War and oil have a long, bloody and tangled history. Wars have been fought over oil, and wars in turn have disrupted oil flows.
Much of the world’s oil is found in politically unstable regions, but the presence of oil can also serve to destabilise. Economists speak of the “resource curse” for a reason, says Old Mutual Wealth Investment strategist, Izak Odendaal.
The world is facing another war-induced oil shock. Like the 1973 Yom Kippur war, the 1979 Iranian Revolution and the 1990 Iraqi invasion of Kuwait, oil markets have responded with extreme prices moves. However, as with any historical parallel, the details matter greatly, Odendaal said in an investment note on Monday (14 March).
Rather than Russia cutting off the flow of oil and gas, we have the US and UK refusing to buy oil from Russia, while European countries promise to wean themselves off Russian fossil fuels. Private players in the oil market have also ‘self-sanctioned’, refusing to buy Russian oil even when still legally allowed to do so.
Prices have shot up as everyone wonders where the alternative sources will be found. And amid the uncertainty, equity prices have gone the other way. Since the start of the year, the MSCI All Country World Index has lost 12% in dollar terms.
It must be noted that not all oil shocks are due to war.
By mid-2008, a combination of strong demand growth from China and a pervasive “peak oil” narrative (i.e. that the world was running out of oil) drove prices to a record $150 per barrel and played no small part in the devastating recession that was to follow. When adjusted for inflation, prices today are still about 25% lower than that peak.
The big fear now, however, is a return to the “stagflation” of the 1970s – the combination of high inflation and economic stagnation.
There are similarities with the 1970s, notably high levels of fiscal spending going into the crisis as the US was fighting the Vietnam War while the Federal Reserve waited too long to respond to inflation in part due to political pressure from President Nixon.
And then came the 1973 oil embargo, when OPEC nations refused to sell oil to the US, UK and other targeted economies (including South Africa and then Rhodesia).
The embargo would eventually take as much as a quarter of global oil production off the market. Today Russia supplies about 10% of the world market, and even in an extreme sanction/embargo scenario, some Russian oil would still flow to friendly countries such as China.
Therefore, the extent of the shock is likely to be much smaller, and shorter-lived since Russian production can be replaced over time (after all, OPEC still maintains artificial output limits).
The other key difference between the 1973 oil shock and today is simply that the world is a lot less dependent on oil today. Columbia University’s Centre for Global Energy Research estimates that every $1000 of inflation-adjusted global economic output required almost a full barrel of oil in 1970, but less than half a barrel today.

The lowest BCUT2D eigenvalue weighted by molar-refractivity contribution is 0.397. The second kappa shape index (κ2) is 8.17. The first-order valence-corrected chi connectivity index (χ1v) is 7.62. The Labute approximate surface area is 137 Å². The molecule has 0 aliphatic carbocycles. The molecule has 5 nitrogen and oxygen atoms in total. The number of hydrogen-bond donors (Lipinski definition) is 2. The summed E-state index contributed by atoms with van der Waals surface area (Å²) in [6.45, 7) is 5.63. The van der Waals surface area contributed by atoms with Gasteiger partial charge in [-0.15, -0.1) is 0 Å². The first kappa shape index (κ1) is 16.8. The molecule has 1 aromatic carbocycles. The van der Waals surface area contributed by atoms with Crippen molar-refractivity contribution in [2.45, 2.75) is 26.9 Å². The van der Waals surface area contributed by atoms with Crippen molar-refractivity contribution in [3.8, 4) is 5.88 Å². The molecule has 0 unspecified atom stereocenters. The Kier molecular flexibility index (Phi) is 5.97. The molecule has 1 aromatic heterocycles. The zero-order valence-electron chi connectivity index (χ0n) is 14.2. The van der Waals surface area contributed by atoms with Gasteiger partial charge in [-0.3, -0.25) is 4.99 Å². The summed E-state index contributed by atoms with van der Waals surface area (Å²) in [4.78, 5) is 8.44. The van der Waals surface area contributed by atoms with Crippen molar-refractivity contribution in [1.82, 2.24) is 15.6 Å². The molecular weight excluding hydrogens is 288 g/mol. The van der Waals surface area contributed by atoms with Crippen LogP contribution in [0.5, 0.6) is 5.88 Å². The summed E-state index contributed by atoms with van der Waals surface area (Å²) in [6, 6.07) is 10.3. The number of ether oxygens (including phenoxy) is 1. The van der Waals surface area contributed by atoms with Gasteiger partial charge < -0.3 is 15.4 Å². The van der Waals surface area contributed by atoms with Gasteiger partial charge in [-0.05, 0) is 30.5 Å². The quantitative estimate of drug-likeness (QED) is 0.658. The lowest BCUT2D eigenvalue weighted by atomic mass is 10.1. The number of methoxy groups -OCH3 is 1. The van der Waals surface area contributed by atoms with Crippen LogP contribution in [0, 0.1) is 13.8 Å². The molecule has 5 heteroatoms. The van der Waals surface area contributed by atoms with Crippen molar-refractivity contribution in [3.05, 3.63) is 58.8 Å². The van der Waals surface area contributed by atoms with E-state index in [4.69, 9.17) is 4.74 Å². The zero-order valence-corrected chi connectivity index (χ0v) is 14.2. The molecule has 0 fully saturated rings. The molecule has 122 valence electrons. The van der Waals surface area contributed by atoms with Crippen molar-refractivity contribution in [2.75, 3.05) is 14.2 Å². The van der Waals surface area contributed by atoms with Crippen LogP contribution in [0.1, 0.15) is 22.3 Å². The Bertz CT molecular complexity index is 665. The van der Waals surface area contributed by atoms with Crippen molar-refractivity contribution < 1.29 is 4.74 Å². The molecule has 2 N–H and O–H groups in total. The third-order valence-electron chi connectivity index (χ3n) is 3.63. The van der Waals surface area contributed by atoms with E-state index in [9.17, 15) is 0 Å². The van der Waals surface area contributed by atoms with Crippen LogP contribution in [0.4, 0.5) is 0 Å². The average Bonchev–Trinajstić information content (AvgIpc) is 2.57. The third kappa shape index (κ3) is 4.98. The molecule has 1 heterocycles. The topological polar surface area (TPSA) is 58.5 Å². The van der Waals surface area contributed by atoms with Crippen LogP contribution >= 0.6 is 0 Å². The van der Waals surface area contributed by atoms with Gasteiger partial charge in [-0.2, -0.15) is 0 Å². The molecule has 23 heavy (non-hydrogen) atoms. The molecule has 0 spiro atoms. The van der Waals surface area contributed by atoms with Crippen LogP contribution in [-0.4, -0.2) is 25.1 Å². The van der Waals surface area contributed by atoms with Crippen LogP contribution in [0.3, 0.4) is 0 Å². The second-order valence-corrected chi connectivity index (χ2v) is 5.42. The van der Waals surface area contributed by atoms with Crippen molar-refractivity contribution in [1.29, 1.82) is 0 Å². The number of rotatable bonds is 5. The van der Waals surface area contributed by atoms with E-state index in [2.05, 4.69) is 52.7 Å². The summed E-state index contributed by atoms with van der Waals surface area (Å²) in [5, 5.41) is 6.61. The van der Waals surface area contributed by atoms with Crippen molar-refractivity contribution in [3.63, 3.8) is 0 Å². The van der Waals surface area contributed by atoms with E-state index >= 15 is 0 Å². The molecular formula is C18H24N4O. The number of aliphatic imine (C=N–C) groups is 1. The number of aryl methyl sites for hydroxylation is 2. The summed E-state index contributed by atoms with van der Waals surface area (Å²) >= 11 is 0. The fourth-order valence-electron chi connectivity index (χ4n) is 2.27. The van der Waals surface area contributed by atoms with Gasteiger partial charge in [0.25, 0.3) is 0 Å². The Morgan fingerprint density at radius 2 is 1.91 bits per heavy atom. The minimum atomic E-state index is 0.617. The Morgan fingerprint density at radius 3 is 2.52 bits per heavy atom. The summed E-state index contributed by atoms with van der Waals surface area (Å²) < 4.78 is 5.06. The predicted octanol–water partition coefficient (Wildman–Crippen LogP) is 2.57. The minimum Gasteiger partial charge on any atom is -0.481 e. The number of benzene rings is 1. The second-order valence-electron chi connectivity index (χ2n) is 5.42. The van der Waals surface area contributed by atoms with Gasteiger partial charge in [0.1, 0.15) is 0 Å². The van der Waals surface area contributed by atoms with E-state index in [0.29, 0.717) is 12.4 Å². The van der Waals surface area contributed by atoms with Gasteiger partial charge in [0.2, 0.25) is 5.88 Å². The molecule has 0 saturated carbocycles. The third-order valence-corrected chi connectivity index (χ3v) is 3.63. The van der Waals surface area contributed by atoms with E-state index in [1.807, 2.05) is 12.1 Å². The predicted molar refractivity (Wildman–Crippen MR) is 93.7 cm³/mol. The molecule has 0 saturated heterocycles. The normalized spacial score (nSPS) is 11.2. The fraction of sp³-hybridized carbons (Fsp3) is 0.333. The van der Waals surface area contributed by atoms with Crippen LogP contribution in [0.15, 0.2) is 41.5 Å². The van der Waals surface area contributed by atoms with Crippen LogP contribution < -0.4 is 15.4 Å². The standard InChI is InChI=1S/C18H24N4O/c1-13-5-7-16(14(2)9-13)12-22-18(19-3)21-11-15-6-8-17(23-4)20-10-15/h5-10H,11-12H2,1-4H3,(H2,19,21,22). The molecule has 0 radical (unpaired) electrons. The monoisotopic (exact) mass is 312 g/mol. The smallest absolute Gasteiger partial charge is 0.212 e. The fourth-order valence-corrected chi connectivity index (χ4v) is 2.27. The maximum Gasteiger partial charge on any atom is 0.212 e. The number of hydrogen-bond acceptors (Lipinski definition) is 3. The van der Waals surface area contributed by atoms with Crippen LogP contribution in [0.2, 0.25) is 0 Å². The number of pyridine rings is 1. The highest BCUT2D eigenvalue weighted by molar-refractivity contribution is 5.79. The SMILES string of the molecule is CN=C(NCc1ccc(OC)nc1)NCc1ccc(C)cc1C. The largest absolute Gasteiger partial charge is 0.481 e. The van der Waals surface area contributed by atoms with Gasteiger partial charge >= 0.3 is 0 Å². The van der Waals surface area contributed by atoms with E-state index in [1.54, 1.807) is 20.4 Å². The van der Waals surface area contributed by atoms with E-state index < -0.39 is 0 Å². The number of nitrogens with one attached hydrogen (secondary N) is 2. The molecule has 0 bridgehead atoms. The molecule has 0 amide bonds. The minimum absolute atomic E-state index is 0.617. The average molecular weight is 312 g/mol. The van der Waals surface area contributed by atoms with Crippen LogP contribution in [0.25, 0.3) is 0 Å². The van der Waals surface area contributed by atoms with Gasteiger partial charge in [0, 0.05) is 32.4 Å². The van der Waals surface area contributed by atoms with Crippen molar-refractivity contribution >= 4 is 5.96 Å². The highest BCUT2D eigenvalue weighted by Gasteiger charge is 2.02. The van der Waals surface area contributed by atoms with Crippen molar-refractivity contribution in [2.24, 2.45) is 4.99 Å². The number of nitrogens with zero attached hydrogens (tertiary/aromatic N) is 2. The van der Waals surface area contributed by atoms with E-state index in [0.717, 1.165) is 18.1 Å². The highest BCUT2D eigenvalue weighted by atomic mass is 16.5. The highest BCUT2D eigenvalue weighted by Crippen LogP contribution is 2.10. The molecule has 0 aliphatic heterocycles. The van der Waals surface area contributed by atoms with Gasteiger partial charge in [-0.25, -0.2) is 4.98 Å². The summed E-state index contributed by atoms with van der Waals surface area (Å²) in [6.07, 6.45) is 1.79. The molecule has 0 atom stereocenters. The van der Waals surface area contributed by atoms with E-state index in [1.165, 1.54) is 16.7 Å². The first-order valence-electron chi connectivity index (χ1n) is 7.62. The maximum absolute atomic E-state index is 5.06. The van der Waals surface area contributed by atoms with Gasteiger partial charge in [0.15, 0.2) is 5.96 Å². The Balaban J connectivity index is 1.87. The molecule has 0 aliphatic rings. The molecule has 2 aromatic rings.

Therefore, when oil prices tripled virtually overnight in 1973 and oil became scarce (not just expensive), it gave the world economy a hammer blow.
But here is the crucial bit: instead of pulling prices down, as a recession normally does, inflation continued to accelerate. In the case of the US, CPI inflation rose from 2% at the start of 1972 to 4% at the start of 1973 to 9% a year later before peaking at 12% in January 1975.
Base effects took inflation lower in 1976 but by 1978 it was rising again. The 1979 Iran Revolution caused another oil spike and inflation shot up again. This time, it took Fed Chair Paul Volcker’s crushing interest rate hikes to cause a deep recession and finally break the back of entrenched inflation.
Hence the 1970s are remembered as miserable years for ordinary people. For investors, it was no better as bond and equity returns were terrible. It was a true low return environment.
Another crucial factor is that economies are simply much more flexible and less regulated than in the 1970s.
Wage and prices controls were common, as were import quotas. Prices couldn’t freely adjust to shocks and this compounded problems. Moreover, because the 1973 oil shock followed three decades of low and stable prices, people didn’t know how to respond. It took time to adapt business processes and daily life to this new reality.
While no-one expected Putin’s war, oil prices north of $100 per barrel are not new. No one knows how high they can still go, since that will depend on how the war evolves. The world economy as a whole can adapt to prices at these levels, but some individual economies are more at risk than others. Most exposed are poor countries that rely on fuel and food imports.
Among the major economies, the Eurozone is facing the biggest shock. For while oil prices have risen spectacularly, they look tame compared to the roughly sixfold increase in natural gas prices over the past year. Gas accounts for about a quarter of the total energy mix in the Eurozone, most of it coming from Russia.
With very weak underlying inflation even before the pandemic inflation, it is the growth outlook not the inflation outlook that should most concern policymakers there. The fact that the European Central Bank thinks otherwise means it risks a policy error (as was the case in 2011, the last oil price spike).
China is also exposed, since it is the world’s biggest importer of energy, metals and food and its economy was already slowing due to the weakness in the property sector.
This should give the Chinese government reason to apply pressure on Russia to look for a way out. However, unlike Moscow, Beijing still has the tools to stimulate its economy and its 5.5% growth target for the year is likely to be met.
What to expect when you’re expecting inflation
Higher energy prices will raise headline inflation rates across the world. With Russia and Ukraine major exporters of grains, the same is true of food prices.
Shortages of fertilizer – Russia is also a big supplier of fertilizer inputs – could impede planting today that will only show up food prices six months to a year from now. Supply chain disruptions – already a headache prior to the invasion – will likely intensify as Russia is effectively cut out of the global economy and financial system.